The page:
“Under pressure” lawyer misled court after amending attendance note

Clyde & Co: Another solicitor tried to set aside judgment based on error

A defendant personal injury lawyer who inaccurately recorded a telephone conversation with the other side in an attendance note – which led to the court being misled – has been fined.

Matthew Timothy Sparrow said he had been under “significant pressure” while working as an associate in the Manchester office of Clyde & Co in 2016 on a six-month contract.

It was his first time working in defendant personal injury, having previously been a claimant solicitor.

He told the Solicitors Disciplinary Tribunal (SDT) that he was “immediately” given a heavy workload of mainly low-value road traffic accident cases, and though he asked for it to be reduced, it was actually increased.

In his mitigation, he said he had more cases than he was able to manage, and resigned after just two months.

The SDT found that Mr Sparrow, born in 1976 and admitted in 2003, had made a “simple but serious mistake” when he made an “untrue statement” to Birkenhead County Court that the solicitor acting for his opponent had agreed an extension of time for filing a defence.

This “set off a chain of events”, which later led to another Clyde & Co lawyer making an application to set judgment aside on the basis of the inaccurate information.

The solicitor acted in a personal injury claim brought against him by a client of Slater & Gordon (S&G). S&G agreed on 17 November 2016 to a seven-day extension of time for the defence to be filed.

Mr Sparrow sought a further seven days on 24 November, but his counterpart at S&G was not in the office and he spoke to her assistant instead, late in the day.

He had the next day, a Friday, off as leave and only wrote the attendance note on the Monday. In it, Mr Sparrow recorded that the assistant had said a further short extension would “not be a problem”.

He filed and served the defence the following day. However, on 7 December, S&G obtained judgment in default.

Mr Sparrow amended his attendance note on 15 December to say that he had asked for an extension of seven days and that the assistant said “this can be agreed”.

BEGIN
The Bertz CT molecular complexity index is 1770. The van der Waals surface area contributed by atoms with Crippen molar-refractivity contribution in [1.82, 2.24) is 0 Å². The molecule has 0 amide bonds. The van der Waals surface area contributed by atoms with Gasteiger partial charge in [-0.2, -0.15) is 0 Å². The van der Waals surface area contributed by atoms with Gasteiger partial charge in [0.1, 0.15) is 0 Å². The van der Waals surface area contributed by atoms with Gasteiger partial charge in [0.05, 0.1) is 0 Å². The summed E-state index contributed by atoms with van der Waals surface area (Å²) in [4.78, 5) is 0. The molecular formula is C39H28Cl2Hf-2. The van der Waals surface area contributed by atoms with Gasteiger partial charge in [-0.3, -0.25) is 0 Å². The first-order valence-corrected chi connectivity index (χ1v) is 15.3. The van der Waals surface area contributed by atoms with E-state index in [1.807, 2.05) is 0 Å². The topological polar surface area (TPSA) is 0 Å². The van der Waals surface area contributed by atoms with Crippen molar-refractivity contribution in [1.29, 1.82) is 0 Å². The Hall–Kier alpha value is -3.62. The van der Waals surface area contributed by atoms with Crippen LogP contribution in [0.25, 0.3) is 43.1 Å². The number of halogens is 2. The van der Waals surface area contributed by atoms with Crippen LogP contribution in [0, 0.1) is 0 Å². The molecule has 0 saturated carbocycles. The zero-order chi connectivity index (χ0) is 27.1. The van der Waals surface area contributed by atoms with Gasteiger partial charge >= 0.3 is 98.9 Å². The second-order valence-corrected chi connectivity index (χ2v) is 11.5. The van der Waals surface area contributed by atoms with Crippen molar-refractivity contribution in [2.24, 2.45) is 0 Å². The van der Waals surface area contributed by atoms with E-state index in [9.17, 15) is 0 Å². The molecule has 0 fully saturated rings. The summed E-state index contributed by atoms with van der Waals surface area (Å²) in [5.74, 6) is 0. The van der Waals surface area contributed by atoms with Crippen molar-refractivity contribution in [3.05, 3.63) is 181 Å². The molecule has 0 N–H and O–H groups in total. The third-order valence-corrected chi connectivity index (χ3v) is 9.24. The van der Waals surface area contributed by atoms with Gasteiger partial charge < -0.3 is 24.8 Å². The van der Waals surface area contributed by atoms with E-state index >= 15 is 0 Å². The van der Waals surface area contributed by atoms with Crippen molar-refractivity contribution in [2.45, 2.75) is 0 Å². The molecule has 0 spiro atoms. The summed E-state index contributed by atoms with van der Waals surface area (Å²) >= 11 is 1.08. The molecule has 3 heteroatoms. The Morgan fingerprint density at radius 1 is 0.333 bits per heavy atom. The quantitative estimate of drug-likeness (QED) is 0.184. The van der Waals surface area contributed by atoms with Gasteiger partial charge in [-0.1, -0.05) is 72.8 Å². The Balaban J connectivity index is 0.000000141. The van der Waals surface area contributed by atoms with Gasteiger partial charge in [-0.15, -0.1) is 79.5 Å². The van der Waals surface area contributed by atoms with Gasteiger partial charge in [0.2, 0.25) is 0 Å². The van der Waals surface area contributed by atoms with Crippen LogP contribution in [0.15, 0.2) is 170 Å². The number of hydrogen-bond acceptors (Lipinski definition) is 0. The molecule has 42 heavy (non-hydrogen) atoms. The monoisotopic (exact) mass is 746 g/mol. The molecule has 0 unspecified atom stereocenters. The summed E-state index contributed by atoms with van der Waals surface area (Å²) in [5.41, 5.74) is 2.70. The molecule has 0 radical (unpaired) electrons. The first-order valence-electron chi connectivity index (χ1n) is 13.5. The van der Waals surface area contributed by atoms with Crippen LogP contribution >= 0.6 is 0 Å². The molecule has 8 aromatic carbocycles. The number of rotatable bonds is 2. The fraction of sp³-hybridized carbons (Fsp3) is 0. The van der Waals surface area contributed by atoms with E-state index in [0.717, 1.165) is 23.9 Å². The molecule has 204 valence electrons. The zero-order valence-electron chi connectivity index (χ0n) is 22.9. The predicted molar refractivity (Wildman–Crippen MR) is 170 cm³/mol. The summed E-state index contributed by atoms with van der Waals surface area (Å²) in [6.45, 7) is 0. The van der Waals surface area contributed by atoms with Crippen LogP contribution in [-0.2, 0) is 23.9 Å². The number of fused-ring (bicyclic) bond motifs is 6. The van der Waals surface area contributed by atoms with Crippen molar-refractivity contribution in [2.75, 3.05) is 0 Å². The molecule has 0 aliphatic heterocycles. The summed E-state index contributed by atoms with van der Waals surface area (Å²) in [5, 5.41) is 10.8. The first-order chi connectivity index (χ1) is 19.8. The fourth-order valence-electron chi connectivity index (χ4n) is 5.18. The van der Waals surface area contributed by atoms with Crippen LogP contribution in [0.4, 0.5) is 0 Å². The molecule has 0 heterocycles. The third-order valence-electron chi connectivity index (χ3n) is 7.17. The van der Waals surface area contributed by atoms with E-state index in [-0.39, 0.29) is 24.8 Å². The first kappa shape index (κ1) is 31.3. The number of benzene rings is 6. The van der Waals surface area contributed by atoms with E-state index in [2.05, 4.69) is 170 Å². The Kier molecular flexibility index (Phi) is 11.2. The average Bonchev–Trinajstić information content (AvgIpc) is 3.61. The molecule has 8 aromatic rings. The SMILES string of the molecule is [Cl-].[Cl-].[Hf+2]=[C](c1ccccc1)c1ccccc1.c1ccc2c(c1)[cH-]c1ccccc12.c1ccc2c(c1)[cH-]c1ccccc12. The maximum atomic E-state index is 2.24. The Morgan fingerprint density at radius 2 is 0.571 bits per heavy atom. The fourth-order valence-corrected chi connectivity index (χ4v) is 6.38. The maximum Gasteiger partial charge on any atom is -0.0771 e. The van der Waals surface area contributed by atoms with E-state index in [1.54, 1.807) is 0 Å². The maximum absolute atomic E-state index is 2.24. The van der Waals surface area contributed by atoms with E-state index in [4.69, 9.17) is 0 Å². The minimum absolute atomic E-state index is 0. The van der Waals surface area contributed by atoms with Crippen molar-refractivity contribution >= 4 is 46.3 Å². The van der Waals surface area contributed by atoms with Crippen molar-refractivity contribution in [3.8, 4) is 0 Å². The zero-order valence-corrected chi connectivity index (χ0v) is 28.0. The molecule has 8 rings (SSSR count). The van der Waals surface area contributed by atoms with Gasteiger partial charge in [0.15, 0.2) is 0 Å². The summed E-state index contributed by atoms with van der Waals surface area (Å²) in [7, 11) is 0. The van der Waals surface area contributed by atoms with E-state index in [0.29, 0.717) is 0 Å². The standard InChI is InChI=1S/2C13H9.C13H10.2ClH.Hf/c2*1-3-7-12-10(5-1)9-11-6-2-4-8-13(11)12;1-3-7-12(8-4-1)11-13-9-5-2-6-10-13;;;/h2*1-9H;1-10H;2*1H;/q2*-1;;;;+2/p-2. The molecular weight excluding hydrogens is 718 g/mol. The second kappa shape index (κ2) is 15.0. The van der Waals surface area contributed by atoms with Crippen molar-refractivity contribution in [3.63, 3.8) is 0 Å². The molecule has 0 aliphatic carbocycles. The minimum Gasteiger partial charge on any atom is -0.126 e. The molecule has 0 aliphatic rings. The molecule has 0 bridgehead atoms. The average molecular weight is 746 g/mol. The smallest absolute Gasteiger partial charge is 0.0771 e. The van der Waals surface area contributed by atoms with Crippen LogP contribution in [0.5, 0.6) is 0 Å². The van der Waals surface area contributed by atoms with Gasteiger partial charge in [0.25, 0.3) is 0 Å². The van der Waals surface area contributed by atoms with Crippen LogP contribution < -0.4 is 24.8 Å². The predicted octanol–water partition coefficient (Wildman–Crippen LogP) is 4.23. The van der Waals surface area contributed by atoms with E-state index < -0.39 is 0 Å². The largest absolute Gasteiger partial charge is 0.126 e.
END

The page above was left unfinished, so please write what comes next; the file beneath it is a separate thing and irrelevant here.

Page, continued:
He then told the court that there had been an agreed extension. A few weeks later, after Mr Sparrow had left Clydes, another solicitor at the firm applied to set the judgment aside.

Ahead of the hearing, S&G provided a transcript of the call showing that an extension had not been agreed. The hearing was adjourned and the matter was settled.

The Solicitors Regulation Authority (SRA) accepted that Mr Sparrow was “mistaken in his recollection” of the telephone call.

In mitigation before the SDT, his counsel, Greg Treverton-Jones QC, said that the nature of the work Mr Sparrow handled at Clydes was process driven – “there was very little to distinguish one case from another”.

“It was mainly low-value road traffic matters which insurers wanted to settle as quickly as possible. [Mr Sparrow] never met any of his clients. This type of work was usually undertaken by unadmitted persons as qualified persons were usually too expensive given the fixed costs regime and low profit margins.”

This all combined to cause the error, with Mr Sparrow “in all probability confusing the case with another matter”.

The SDT accepted that the misconduct was the result of an error, compounded by his altering the attendance note.

“[Mr Sparrow’s] experience in defendant personal injury litigation may have been limited, however, he was an extremely experienced claimant personal injury litigator.

“As such he was fully aware of the importance of compliance with deadlines, including the requirement for a defendant to submit the defence on time or obtain an extension.”

His conduct had caused harm to the reputation of the profession and would have generated extra costs. But the impact was “minimal”, while Mr Sparrow had a previously unblemished career and had “displayed genuine insight” into what he had done wrong.

The SDT considered a financial penalty to be appropriate and judged the conduct to be “moderately serious”, leading to a fine of £5,000, and costs of £7,000.

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